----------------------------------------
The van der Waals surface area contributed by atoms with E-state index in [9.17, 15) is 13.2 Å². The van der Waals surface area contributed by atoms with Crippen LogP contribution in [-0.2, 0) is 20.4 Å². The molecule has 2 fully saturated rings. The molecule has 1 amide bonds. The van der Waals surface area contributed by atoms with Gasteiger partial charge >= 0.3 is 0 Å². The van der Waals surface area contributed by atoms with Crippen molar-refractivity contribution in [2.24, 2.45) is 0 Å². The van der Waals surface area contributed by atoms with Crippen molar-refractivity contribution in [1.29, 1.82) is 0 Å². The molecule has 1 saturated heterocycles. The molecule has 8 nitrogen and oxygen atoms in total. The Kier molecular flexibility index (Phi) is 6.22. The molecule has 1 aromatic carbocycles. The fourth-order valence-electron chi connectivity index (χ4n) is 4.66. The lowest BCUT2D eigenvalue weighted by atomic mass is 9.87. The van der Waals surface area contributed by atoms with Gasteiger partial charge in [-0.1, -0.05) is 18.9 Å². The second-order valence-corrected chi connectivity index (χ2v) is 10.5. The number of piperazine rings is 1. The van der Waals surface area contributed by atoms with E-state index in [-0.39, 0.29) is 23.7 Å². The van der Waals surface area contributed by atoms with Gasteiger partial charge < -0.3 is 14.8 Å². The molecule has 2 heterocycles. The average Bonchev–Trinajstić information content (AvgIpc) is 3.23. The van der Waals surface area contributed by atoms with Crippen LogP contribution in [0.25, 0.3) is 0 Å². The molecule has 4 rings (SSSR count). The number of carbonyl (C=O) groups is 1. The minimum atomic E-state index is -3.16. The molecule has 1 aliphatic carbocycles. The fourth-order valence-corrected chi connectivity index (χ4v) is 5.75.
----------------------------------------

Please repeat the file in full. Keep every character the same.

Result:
The van der Waals surface area contributed by atoms with E-state index in [9.17, 15) is 13.2 Å². The van der Waals surface area contributed by atoms with Crippen LogP contribution in [-0.2, 0) is 20.4 Å². The molecule has 2 fully saturated rings. The molecule has 1 amide bonds. The van der Waals surface area contributed by atoms with Gasteiger partial charge >= 0.3 is 0 Å². The van der Waals surface area contributed by atoms with Crippen molar-refractivity contribution in [2.24, 2.45) is 0 Å². The van der Waals surface area contributed by atoms with Crippen molar-refractivity contribution in [1.29, 1.82) is 0 Å². The molecule has 1 saturated heterocycles. The molecule has 8 nitrogen and oxygen atoms in total. The Kier molecular flexibility index (Phi) is 6.22. The molecule has 1 aromatic carbocycles. The fourth-order valence-electron chi connectivity index (χ4n) is 4.66. The lowest BCUT2D eigenvalue weighted by atomic mass is 9.87. The van der Waals surface area contributed by atoms with Gasteiger partial charge in [-0.1, -0.05) is 18.9 Å². The second-order valence-corrected chi connectivity index (χ2v) is 10.5. The number of piperazine rings is 1. The van der Waals surface area contributed by atoms with E-state index in [-0.39, 0.29) is 23.7 Å². The van der Waals surface area contributed by atoms with Gasteiger partial charge < -0.3 is 14.8 Å². The molecule has 2 heterocycles. The average Bonchev–Trinajstić information content (AvgIpc) is 3.23. The van der Waals surface area contributed by atoms with Crippen LogP contribution in [0.25, 0.3) is 0 Å². The molecule has 4 rings (SSSR count). The number of carbonyl (C=O) groups is 1. The minimum atomic E-state index is -3.16. The molecule has 1 aliphatic carbocycles. The fourth-order valence-corrected chi connectivity index (χ4v) is 5.75.